Open Letter, 2009
Mercè Rodoreda (1908–1983), often acclaimed as the greatest modern Catalan author, worked as a seamstress and wrote novels while in exile in France and Switzerland for over 20 years during Franco’s regime. Death in Spring, her last novel and posthumous masterpiece, is painfully beautiful, revealing a deep individuality continually curtailed by force of conformity. Translated into English by Martha Tennent, Rodoreda’s short novel is a deft political allegory bursting with paradox and intrigue.
Written in haunting first person by an unnamed protagonist, Death in Spring takes place in a remote mountain village precariously sitting atop rocks in a river. The village rituals are shocking, symbolic, and suggestive of an impenetrable power structure. When adults meet together, children are locked in closets; when a man misbehaves, he is beaten in the middle of the night or ritualistically thrown into the river to be killed or maimed by the rocks that support the village; the dying are publicly tortured until dead by having red cement poured down their throats; the dead are buried in trees; and a nonconformist member of the village is kept in a cage until he no longer behaves like a human.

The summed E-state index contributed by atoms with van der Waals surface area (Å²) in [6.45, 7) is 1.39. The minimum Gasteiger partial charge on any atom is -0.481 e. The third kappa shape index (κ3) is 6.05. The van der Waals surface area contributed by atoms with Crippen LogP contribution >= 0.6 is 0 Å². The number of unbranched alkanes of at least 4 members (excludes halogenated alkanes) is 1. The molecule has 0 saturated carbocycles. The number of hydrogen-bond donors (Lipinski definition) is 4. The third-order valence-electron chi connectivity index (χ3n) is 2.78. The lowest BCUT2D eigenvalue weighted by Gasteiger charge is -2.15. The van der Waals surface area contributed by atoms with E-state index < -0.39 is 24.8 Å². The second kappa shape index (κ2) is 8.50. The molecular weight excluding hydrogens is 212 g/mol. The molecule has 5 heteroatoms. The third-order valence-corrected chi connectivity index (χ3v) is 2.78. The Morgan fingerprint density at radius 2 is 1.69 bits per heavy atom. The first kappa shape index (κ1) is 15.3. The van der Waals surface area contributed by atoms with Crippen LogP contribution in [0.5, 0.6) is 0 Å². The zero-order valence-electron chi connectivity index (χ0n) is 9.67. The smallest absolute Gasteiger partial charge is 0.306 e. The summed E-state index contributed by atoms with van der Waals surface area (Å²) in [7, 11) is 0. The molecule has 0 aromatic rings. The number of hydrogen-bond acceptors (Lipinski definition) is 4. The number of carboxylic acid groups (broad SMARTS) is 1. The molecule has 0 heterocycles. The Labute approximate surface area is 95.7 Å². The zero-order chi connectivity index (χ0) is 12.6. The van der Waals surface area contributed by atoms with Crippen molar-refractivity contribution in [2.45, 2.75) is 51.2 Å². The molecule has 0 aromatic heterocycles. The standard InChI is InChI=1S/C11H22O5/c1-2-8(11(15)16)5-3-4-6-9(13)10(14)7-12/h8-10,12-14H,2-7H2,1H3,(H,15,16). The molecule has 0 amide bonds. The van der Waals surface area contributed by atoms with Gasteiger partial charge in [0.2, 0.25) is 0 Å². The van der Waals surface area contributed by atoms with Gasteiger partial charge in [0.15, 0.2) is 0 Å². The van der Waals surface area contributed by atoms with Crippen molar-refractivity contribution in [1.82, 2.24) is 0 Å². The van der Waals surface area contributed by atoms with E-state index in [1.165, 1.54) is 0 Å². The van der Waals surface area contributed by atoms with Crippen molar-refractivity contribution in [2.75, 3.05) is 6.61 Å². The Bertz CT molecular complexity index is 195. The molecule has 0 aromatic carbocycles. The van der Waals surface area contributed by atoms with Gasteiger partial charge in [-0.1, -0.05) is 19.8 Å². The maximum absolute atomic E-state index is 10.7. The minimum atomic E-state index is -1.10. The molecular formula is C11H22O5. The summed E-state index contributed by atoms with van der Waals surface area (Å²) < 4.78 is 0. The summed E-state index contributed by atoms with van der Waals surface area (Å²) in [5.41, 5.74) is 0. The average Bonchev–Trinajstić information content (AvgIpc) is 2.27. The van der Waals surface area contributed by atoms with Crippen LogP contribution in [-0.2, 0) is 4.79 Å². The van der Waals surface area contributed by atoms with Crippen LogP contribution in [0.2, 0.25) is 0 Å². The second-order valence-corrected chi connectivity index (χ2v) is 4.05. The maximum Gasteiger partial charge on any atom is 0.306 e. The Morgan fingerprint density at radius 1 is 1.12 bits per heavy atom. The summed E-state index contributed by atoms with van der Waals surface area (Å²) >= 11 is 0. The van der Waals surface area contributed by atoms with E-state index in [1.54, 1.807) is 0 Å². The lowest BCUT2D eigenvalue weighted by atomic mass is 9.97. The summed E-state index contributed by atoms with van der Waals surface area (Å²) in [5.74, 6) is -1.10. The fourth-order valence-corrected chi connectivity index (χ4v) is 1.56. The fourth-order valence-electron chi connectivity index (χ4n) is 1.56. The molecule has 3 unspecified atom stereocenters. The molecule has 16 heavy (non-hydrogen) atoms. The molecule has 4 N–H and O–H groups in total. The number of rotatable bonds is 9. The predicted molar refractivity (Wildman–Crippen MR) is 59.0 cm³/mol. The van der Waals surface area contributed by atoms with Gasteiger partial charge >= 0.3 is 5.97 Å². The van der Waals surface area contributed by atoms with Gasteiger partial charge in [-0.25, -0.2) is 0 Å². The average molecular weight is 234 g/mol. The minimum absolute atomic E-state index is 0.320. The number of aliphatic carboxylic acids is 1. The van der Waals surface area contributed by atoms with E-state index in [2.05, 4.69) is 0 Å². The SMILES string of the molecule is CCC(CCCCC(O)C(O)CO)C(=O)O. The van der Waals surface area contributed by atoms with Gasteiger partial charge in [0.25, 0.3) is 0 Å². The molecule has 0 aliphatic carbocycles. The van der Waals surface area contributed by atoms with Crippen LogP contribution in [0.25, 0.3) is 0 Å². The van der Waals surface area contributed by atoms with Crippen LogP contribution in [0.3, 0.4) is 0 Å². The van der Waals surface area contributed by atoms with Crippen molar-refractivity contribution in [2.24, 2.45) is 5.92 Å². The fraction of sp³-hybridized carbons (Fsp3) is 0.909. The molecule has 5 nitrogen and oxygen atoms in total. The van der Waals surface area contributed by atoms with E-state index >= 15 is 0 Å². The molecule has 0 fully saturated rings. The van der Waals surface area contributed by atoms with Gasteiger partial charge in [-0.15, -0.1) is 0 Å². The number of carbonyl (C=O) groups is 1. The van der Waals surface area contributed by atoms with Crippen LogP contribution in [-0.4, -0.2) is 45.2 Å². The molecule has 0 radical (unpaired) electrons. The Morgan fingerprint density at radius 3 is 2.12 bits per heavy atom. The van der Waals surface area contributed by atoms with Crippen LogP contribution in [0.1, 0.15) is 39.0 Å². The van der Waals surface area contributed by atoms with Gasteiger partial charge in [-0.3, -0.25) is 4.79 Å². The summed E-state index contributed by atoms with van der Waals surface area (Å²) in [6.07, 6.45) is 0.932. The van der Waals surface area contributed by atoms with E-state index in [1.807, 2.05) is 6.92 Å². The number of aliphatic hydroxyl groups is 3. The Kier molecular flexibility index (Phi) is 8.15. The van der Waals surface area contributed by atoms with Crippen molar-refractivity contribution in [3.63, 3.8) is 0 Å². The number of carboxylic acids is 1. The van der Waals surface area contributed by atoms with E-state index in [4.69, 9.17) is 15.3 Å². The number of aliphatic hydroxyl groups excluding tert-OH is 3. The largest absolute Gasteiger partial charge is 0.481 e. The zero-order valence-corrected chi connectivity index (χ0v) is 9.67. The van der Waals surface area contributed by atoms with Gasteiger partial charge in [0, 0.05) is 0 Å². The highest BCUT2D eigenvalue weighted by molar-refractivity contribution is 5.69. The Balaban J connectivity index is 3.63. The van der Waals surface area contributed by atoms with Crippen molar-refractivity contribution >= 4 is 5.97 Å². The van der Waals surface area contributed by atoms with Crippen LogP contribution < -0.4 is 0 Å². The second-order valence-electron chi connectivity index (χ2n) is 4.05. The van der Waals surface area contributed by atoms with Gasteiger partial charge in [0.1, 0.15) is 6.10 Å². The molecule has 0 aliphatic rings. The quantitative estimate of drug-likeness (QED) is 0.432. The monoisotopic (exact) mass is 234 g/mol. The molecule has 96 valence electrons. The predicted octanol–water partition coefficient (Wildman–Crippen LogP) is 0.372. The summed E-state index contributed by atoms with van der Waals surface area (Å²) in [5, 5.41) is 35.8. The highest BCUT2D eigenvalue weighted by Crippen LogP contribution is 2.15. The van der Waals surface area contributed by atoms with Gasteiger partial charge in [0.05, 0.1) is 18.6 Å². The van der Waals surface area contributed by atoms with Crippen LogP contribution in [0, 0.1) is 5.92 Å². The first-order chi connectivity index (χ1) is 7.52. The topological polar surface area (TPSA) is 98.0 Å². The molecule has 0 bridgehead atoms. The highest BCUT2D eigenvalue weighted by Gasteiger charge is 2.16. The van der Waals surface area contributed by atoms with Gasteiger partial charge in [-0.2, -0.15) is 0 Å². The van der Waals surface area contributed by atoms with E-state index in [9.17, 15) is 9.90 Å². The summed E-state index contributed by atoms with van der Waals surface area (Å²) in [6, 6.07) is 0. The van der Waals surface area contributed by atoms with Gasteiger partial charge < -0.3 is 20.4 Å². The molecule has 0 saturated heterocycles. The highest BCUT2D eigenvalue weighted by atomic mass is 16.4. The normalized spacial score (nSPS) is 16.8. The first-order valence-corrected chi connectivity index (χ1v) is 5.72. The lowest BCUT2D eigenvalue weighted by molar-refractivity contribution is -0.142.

Rodoreda inverts traditional associations and symbols: “Spring is sad, in spring all the world is ill, plants and flowers are earth’s plague, rotten … the affliction of the green, so much greenness and poisonous color.” The novel is suspenseful, pushing the reader through the images, memories, and voices that flow within the protagonist’s often confused mind as he develops into manhood. Just as the unnamed protagonist must navigate a world of contradictions, the novel reflects Rodoreda’s own political, social, and literary exile while speaking of a tyranny that feels almost uncanny in its incantation.